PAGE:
Tag Archives: Politics

Thinkers Must Be Heretics

When we form opinions on topics, the depth of our efforts vary. On some topics we put in no effort, and hold no opinions. On other topics, we notice what are the opinions of standard authorities, and adopt those. We often go further to learn of some arguments offered by such authorities, and mostly accept those arguments.

Sometimes we feel contrarian and make up an opinion we know to be contrary to standard ones. Sometimes we instead seek out non-standard authorities that we more respect, and adopt their opinions and maybe also arguments. Contrarian authorities often explicitly mention and rebut the arguments of standard authorities, and sometimes we also learn and adopt those counter-arguments.

Sometimes we try to learn about many arguments on a topic from many sides, and then try to compare and evaluate them more directly, paying less attention to how much we respect their sources. Sometimes we generate our own arguments to add to this mix. Sometimes we do this alone, and sometimes in collaboration with close associates. Compared to the other approaches mentioned above, this last set of approaches can be described as more “thinking for ourselves”.

In general, arguments try to draw conclusions from widely accept claims and assumptions. So to dig deeper, we can recurse, by taking the claims X used to support arguments on topic T, and treat some of those X as new topics to consider in this same way.

Our associates are interested in judging how well we think, and we are eager to impress them. And as all of these effort levels are appropriate in various practical cases, in principle our associates should want to judge our abilities at all of these different levels. However, as we tend to see deeper thinking as harder, where our thinking skills matter more, and the more usual practical task, as authorities haven’t spoken to most of the practical issues we face, we are more eager to demonstrate and judge abilities to do deeper thinking.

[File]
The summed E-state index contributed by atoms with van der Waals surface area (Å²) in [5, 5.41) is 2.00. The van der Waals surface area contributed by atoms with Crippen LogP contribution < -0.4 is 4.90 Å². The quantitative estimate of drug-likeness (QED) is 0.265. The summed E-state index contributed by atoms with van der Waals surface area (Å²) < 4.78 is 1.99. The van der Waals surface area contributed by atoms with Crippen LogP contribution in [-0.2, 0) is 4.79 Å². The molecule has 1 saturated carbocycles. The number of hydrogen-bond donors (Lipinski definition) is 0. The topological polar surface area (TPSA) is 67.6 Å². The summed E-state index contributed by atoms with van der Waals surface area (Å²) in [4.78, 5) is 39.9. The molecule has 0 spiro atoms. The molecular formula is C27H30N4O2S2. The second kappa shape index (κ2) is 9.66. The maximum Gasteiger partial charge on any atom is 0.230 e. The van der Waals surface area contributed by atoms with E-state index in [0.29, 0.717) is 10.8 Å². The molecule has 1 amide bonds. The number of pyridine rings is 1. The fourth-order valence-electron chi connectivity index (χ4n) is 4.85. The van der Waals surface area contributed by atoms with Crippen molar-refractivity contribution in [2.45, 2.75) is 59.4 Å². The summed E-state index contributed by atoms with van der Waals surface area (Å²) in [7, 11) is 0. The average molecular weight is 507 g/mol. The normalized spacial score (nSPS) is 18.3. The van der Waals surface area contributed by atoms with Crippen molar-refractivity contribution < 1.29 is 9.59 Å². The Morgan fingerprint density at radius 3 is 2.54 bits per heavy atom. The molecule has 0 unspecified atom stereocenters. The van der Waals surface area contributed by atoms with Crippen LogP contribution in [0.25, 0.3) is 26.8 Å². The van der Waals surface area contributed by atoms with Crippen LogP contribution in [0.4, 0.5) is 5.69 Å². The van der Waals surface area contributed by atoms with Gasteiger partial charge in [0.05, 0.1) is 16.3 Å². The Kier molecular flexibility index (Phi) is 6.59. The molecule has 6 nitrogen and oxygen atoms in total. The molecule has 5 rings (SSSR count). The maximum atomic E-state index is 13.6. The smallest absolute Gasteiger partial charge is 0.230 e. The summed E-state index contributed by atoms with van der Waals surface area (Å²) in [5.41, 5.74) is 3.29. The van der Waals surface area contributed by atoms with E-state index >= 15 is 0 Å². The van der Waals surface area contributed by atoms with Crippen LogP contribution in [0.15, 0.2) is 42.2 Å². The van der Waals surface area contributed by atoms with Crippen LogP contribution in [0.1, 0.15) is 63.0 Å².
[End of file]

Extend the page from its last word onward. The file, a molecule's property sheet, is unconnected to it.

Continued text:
Thus we all tend to present ourselves as thinking more deeply than we actually do. Not arbitrarily deeply, which isn’t believable. But maybe as deep as is plausible in a given case. So we tend to present ourselves, when possible, as “thinking for ourselves”.

Note that this thinking-for-yourself approach plausibly produces less accurate and reliable beliefs on each particular topic. Most people are usually less able to integrate info and arguments into an accurate total opinion than is the collective action of the usual authorities. Even so, showing off your abilities, and improving them via practice, often matters more to us than accuracy on each topic. We might be collectively better off due to us all doing more thinking, but this isn’t obvious.

We could of course get both accuracy and practice in thinking if we’d do our own analysis, but then adopt authority opinions even when that disagreed with our personal analysis. But we rarely do that, as we consider it “insincere” and “two-faced”.

Thinking-for-yourself, however, has a big problem on topics where there are orthodox opinions, opinions on which all good thinking people in some community are supposed to agree. The problem is that thinking for yourself is usually noisy and context-dependent. That is, the process of thinking for ourselves doesn’t consistently produce the same outputs given the same inputs. Many random factors re what arguments we notice, and how we framed or ordered our thoughts, often substantially influence our conclusions. And thus people who think for themselves must be expected to reach contrarian conclusions a substantial (~5-50%) fraction of the time.

Note that people who want to create the impression that they think for themselves, without putting in the effort of actually doing so, can just randomly adopt contrarian conclusions at roughly this rate. And this does seem to be the strategy of most ordinary people, who have quite high rates of variation in their opinions, and yet who don’t seem to think very deeply. Their opinions even vary widely across time, as they usually can’t recall the random opinions that they generated even a few months before.

However, this rate of variation is a much bigger problem for people whose opinions are more prominent. If someone publicly states their think-for-themself conclusions on twenty orthodox-adjacent topics, they should expect an average of ~1-10 heressy-adjacent opinions in that set. Yet often a prominent enough person publicly seeming to endorse even a single heresy is enough to get them cancelled in a community. Such as losing their job, or any chance for advancement or entry into that community. What to do?

One traditional solution has been for the usual authorities to present themselves as focused on particular topics associated with their positions of authority, and not thinking for themselves on most other topics. Especially re most orthodox topics. This was long the usual position of CEOs, for example. Another traditional solution was for scholars, who do often specialize as thinkers on topics at least adjacent to orthodox ones, to speak esoterically, i.e., evasively in public, and only frankly in private to other scholars.

In our society today, however, a great many people present themselves as